Powder metal parts include magnetic assemblies, filtration systems, structural parts, sharp gemstone grinding blades and auto metal components like powder metal gears, bearings and bushings. Powdered metal is also popular as a finishing coating for products that need to endure harsh climates and heavy industrial usage. In addition to increased corrosion resistance, powder coatings can create a desired surface aesthetic or texture.
The process of creating powder metal parts, powder metallurgy, did not become common until after the Industrial Revolution. However, in some form or another it has been in use since at least 3000 BC. The Egyptians offer us examples of some of the earliest powder metal parts and they sintered items using powder iron. By around 300 BC, the Inca living in present-day Colombia and Ecuador were sintering jewelry and various practical objects (e.g. fish hooks) from powdered precious metals including gold, silver, and platinum.
After a period of declined use, people began using powder metallurgy again in the 1800s. First, engineers used powdered platinum to fabricate lab instruments. Next, in the service of Thomas Edison, William Coolidge designed a lamp filament that called for sintered powdered tungsten. He later used tungsten powder to create fibers for brighter electric lamps.
Powdered metals really began to come into their own in the 20th century, starting with the mass production of lightbulbs, followed by the invention of welding. Powder metal parts also proved indispensable in the new industries of aviation and automotive manufacturing. By the 1930s, engineers were making powder metal bearings, powder metal electrical contacts and cemented carbides. By the 1940s, they were making metal powder refractories and powder steel. During World War II, powder metallurgy reverted to being used for only major products, automotive self-lubricating gears. In 1944, to streamline and legitimize the industry, several manufacturing companies got together to form the Metal Powder Association, or MPA, which later became the Metal Powder Industries Federation, or MPIF. With the formation of the group, new manufacturing groups were able to learn about powder metallurgy and expand its uses.
Today, powdered metal parts are still quite popular and are used in more industries than they were at their inception. Manufacturers can even incorporate powder metal parts into biomedical implants.
Bronze, steel, iron, brass, copper, and aluminum are just a few of the many metals that can be converted to powder and undergo the metallurgy process. The sizes of these powder materials are categorized by mesh powder, which is a measure based on the size of mesh openings through which the powder can pass.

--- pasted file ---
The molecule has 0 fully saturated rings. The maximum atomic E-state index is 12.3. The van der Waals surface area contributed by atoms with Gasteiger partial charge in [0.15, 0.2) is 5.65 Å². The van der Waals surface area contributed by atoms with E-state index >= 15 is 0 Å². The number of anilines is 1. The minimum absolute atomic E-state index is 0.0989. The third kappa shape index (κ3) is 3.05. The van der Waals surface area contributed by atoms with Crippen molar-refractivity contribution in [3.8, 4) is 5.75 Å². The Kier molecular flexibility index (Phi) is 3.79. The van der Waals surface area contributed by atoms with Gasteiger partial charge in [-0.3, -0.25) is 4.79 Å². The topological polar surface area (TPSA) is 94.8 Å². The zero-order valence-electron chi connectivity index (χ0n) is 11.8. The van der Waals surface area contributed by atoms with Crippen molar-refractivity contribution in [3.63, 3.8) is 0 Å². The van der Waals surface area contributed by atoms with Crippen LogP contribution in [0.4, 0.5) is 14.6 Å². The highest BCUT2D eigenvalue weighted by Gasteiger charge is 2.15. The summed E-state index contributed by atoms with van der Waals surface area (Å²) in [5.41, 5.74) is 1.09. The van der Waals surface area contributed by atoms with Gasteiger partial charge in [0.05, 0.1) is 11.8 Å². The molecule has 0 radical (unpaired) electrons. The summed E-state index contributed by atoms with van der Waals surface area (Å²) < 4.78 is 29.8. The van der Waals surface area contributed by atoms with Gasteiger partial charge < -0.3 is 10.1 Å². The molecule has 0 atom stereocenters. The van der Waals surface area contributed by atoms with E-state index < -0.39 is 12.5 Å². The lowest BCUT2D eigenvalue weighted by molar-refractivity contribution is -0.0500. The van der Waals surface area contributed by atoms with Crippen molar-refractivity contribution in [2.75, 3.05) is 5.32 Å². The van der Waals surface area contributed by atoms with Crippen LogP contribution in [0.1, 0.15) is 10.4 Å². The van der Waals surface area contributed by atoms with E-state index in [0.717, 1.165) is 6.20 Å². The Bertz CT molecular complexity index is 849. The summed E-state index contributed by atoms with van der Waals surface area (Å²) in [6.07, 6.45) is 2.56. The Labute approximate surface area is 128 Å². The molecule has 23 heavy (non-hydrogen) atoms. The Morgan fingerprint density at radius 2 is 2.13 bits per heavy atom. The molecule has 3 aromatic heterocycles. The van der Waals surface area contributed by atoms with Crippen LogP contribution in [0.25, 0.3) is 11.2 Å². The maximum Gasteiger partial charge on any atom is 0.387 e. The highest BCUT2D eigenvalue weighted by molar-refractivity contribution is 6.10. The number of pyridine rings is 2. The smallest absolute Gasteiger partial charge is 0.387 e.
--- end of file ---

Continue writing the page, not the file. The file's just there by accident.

Aluminum is frequently used because it is highly flammable, highly conductive, and light in weight. Aluminum is a popular material to use in structural applications and pyrotechnics.
Copper is highly conductive both electrically and thermally and is popular for use in electrical contractor or heat sink applications.
Iron contains a graphite additive and is frequently used to fabricate bearings, filters, and structural parts.
Steel, used for tool steel or stainless steel powders, is very high in strength. One of the applications for which it is frequently used is automobile weight reduction.
Bronze is a metal that is higher in density and has a higher mechanical performance than brass. Bronze metal parts are commonly utilized to fabricate self-lubricating bearings.
The creation of powder metal parts (powder metallurgy) involves three main steps: powder formulation, pressing, and sintering. Sometimes, the product also requires secondary operations, such as machining, deburring, sizing, or heat treatment.
1. Powder Formulation
During this part of the process, manufacturers take raw metal material and make it into powder by way of atomization, mechanical alloying, electrolytic techniques, chemical reduction, and pulverization. They then mix the powder with a lubricant, which helps reduce friction between the powder material and the pressing dies.
The next step involves forming, in which the material is molded, forged, or pressed.
During the high-temperature process of sintering, manufacturers take the compacted raw materials, also known as green parts, and melt them down in a furnace. When the green parts are melted, the particles are bonded together while still retaining the part’s shape. The finished parts may appear solid, but they are actually made up of tiny capillaries that are interconnected with each other. Thus, the parts have a porosity of 25%.
During the design of powdered metal parts, manufacturers consider application specifications such as desired shape, desired size, complexity of shape, application environment (temperature, abrasion, corrosive substance exposure, etc.), frequency of use, required material properties, and product volume.
Using these considerations, they put together a plan regarding the metallurgy process, material composition and mold design. For your convenience, metallurgists can offer some customization. For one, they can alter material composition during the powder phase so that it exhibits more of the qualities you need (e.g. tensile strength, corrosion resistance, solvent resistance, etc.). They can create custom molds and will only manufacture parts that can meet any and all standard requirements.